At the hearing on his petition, appellant was asked how he pleaded and he said, “I plead guilty pursuant to Alford versus North Carolina.”  His attorney then explained what an Alford plea was on the record.  In response to questions from his attorney, he said that no one had promised him anything or made any threats to him, his friends, or members of his family to induce him to plead guilty, that he was given an opportunity to have his attorney answer his questions about the petition, and that he signed the petition because he wanted to.   He said nothing about not having received his medication.

            At the sentencing hearing, appellant admitted that he had told his mother he would burn the house down if she put it up for sale and that he did this to terrorize her and cause her anxiety.  He also told the district court he understood the conditions of his probation and did not think he would have any trouble complying with them.   Again, he made no reference to not having received his medication.

            At the hearing on his postconviction petition, appellant was asked repeatedly if he found any injustice in his sentence.  He answered that he knew the presumptive sentence would be 15 months, that he asked his attorney to negotiate a deal, and that the attorney had the sentence reduced to a year and a day with five years of probation, and that he was satisfied with this sentence.  His only objection was that the conditions of his probation should have been written on the petition to plead guilty.  But, when he was asked if he had been on probation before and if he knew that the probation office had set up specific conditions of his probation, he answered, “Yes.”   He also agreed that the conditions of his probation were normal and reasonable, with two exceptions: he was required to drive to Virginia to report to his probation officer because the local probation officer was one of the persons he had threatened, and he was required to stay away from the home of his mother and his brother because they had been the victims of his terroristic threats.  When asked what injustice was being done to him as a result of his plea agreement, he said only that he thought the conditions of his probation should have been incorporated into his plea agreement.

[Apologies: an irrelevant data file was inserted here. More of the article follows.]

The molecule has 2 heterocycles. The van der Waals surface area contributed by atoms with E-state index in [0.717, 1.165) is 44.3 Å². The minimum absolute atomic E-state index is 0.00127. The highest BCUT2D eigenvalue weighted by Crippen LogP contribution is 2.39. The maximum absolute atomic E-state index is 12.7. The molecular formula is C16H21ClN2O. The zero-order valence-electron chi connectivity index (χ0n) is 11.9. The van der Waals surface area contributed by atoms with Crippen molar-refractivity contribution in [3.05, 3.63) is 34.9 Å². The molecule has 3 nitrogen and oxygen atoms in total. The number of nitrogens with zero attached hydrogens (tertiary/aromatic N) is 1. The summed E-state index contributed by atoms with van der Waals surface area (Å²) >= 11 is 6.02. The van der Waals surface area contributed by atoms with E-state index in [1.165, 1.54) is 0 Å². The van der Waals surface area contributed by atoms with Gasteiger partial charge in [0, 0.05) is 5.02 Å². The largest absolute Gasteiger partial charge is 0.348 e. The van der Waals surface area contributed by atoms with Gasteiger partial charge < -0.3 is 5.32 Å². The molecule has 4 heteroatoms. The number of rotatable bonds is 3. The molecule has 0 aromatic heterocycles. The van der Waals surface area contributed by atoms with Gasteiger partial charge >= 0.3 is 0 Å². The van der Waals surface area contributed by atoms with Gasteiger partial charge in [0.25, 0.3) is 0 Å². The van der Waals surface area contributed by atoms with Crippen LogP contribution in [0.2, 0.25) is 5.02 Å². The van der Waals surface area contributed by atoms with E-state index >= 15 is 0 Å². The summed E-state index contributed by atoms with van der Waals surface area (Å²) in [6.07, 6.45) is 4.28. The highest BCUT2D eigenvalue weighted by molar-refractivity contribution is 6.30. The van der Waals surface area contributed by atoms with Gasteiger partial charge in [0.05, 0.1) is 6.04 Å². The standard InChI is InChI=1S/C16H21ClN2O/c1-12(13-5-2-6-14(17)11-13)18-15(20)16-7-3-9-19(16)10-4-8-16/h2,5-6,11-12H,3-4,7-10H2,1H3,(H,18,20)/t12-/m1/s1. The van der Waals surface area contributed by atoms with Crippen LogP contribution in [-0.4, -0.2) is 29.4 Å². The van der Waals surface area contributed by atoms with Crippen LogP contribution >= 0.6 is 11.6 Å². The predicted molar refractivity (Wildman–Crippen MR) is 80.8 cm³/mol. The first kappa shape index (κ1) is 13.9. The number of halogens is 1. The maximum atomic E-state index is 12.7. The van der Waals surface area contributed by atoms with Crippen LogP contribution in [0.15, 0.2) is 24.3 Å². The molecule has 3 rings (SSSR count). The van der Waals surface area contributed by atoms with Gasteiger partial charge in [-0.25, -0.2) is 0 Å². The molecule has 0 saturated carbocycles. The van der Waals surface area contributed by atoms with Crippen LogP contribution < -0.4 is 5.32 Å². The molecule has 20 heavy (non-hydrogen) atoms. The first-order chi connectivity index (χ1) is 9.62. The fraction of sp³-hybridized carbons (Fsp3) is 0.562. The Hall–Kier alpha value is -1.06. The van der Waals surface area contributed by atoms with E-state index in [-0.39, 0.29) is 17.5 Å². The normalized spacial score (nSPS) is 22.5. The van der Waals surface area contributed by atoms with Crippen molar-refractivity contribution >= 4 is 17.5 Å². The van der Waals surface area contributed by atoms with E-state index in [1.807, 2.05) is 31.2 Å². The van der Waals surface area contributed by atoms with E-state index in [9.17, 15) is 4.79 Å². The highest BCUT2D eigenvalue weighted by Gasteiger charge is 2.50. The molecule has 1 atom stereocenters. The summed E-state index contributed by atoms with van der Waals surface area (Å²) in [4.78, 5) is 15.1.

We conclude that evidence supports the postconviction court’s findings, and appellant did not show that withdrawal of his plea was necessary to correct a manifest injustice.  See Minn. R. Crim. P. 15.05, subd. 1.


* Retired judge of the Minnesota Court of Appeals, serving by appointment pursuant to Minn. Const. art. VI, § 10.